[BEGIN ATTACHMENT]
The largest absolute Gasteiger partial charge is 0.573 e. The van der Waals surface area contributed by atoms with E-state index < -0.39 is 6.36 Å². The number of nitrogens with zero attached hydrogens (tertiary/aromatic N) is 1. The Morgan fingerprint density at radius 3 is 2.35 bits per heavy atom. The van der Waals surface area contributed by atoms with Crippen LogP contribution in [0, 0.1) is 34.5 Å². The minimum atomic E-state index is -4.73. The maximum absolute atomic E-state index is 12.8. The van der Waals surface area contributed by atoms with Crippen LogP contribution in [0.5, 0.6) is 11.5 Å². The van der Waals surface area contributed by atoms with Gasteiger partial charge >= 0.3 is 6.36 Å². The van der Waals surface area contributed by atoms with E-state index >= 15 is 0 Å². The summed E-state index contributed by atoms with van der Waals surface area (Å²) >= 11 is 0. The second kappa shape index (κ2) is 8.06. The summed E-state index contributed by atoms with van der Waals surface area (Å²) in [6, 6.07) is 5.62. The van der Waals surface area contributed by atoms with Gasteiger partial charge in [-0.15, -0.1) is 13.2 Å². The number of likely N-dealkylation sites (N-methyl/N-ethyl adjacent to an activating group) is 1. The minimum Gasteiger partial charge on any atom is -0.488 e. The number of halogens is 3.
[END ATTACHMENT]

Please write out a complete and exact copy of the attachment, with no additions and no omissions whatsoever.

The largest absolute Gasteiger partial charge is 0.573 e. The van der Waals surface area contributed by atoms with E-state index < -0.39 is 6.36 Å². The number of nitrogens with zero attached hydrogens (tertiary/aromatic N) is 1. The Morgan fingerprint density at radius 3 is 2.35 bits per heavy atom. The van der Waals surface area contributed by atoms with Crippen LogP contribution in [0, 0.1) is 34.5 Å². The minimum atomic E-state index is -4.73. The maximum absolute atomic E-state index is 12.8. The van der Waals surface area contributed by atoms with Crippen LogP contribution in [0.5, 0.6) is 11.5 Å². The van der Waals surface area contributed by atoms with Gasteiger partial charge >= 0.3 is 6.36 Å². The van der Waals surface area contributed by atoms with E-state index >= 15 is 0 Å². The summed E-state index contributed by atoms with van der Waals surface area (Å²) >= 11 is 0. The second kappa shape index (κ2) is 8.06. The summed E-state index contributed by atoms with van der Waals surface area (Å²) in [6, 6.07) is 5.62. The van der Waals surface area contributed by atoms with Gasteiger partial charge in [-0.15, -0.1) is 13.2 Å². The number of likely N-dealkylation sites (N-methyl/N-ethyl adjacent to an activating group) is 1. The minimum Gasteiger partial charge on any atom is -0.488 e. The number of halogens is 3.